I’m sure I’ll think of others I’ve missed, but for now, my list stands. I would love to know if any of these books are on your top ten lists, and what others you’d add!



22 Responses to Books That Changed my World

  1. Loved the article and the comments. There are books here that I’ve loved and hated. I’m still trying to figure out why people like Wuthering Heights. It depressed me. There are a lot of people here who like Dickens, but no one has mentioned Our Mutual Friend, which is wonderful. I reread it every couple of years.

  2. For some reason the child Pip in Great Expectations always stuck with me. When I was working on my masters in special education, I had an assignment where I needed to write a fictitious behavior plan for a troubled child. I immediately thought of Pip and created a behavioral history of his actions, complete with comments and interviews with his sister and her husband, M/M Joe Gargery. It was interesting to follow the troubled orphan being raised by a reluctant and bitter sister. It was fascinating looking at this story from such a different angle and seeing things through the eyes of an educator. I received good marks, by the way.

  3. I couldn’t list just ten. Wouldn’t know where to start. I can’t say any books influenced my life. Maybe they have and I just don’t realise it. Persuasion, North and South and Middlemarch would definitely be on my list. Also Oliver Twist and David Copperfield. I read Dickens in my early teens and these two novels stayed with me. Very interesting post.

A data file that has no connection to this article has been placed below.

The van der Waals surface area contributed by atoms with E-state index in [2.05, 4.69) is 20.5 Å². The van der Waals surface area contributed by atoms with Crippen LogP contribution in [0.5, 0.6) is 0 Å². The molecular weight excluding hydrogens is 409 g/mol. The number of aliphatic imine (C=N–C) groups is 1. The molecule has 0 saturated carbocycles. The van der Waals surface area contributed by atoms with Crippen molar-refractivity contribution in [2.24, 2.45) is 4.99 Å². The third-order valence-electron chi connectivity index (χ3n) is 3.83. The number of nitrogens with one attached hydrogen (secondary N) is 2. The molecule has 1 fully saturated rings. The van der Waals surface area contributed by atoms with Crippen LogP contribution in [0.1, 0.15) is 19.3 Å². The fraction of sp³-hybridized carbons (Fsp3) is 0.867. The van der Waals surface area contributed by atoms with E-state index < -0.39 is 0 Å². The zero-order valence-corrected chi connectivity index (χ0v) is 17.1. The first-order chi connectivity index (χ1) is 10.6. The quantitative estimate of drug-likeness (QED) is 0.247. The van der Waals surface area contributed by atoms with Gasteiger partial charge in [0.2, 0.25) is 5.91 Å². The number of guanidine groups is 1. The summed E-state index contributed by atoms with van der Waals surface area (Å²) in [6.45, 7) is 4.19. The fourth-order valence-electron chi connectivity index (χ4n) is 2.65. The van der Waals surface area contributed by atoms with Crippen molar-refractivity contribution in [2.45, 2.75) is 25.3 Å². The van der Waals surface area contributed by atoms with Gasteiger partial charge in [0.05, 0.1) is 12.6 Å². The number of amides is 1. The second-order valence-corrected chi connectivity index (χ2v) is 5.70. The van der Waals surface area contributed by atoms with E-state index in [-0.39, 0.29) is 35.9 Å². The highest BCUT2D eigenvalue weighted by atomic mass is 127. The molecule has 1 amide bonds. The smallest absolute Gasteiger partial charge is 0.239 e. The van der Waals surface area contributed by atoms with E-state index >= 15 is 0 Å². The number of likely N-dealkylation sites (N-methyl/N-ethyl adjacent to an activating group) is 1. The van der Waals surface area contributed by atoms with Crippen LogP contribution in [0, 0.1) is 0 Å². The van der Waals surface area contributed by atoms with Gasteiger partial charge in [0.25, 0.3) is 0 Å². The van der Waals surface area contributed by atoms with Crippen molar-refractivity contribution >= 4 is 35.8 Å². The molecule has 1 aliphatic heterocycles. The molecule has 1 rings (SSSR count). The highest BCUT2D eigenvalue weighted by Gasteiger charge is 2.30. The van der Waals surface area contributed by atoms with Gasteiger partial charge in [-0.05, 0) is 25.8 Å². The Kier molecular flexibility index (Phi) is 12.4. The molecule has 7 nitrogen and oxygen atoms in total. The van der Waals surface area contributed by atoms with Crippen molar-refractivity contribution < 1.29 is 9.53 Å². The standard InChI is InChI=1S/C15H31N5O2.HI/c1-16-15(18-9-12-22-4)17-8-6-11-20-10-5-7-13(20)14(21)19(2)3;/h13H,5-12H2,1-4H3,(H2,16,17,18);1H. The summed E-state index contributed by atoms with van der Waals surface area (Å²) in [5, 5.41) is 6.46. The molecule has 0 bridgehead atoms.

• Yes, Middlemarch for me too, and David Copperfield. Persuasion is my fav JA after P and P. I don’t know why I feel compelled to make lists of favorite or top ten things, but it seems to help me organize certain areas of my life 🙂

  4. Here’s my list, as best as I can make it: 1) the Bible (read it completely through at least 3 times, but probably more), 2) Pride & Prejudice (read at least 50 times, maybe more,) 3) Jane Eyre (4 or 5 times … it’s one seriously long book,) 4) Little Women, 5) Little House on the Prairie, 6) This Present Darkness by Frank Peretti (which I cannot read right before bed; actually, I can’t read any of his books right before bed,) 7) The Scarlet Letter, 8) Animal Farm, 9) White Fang, and 10) Persuasion. Most of these I have read more than once, the exceptions being Animal Farm and White Fang. Those two made a huge impression on me, even though I never picked them up again, and that’s why I included them.

    I always love seeing what others have read, and sharing what I read! Thanks for sharing! 🙂

  5. Great list!! I’d like to add a book that’s my joint favourite,along with Pride & Prejudice,namely North &South.
    I second the inclusion of Anne of Green Gables. Loved it!

  6. Most of these are on my list . I’ve never read Moby Dick. I would probably add Little Women, Anne of Green Gables and Wuthering Heights as well as a lot of others. I am quite the bookworm!

  7. That’s a nice list, Georgina, and this is a fun post 🙂

    Changed my life… I read a lot, and have my whole life, but as to actually ‘changed my life,’ that’s tougher. If I had to list eleven, I wouldn’t know what to add to this (probably my Behavioral Psychology and Neurology textbooks, as well as my basic statistics one), as I’m only including books that I can honestly say shaped the course of my life or how I view the world.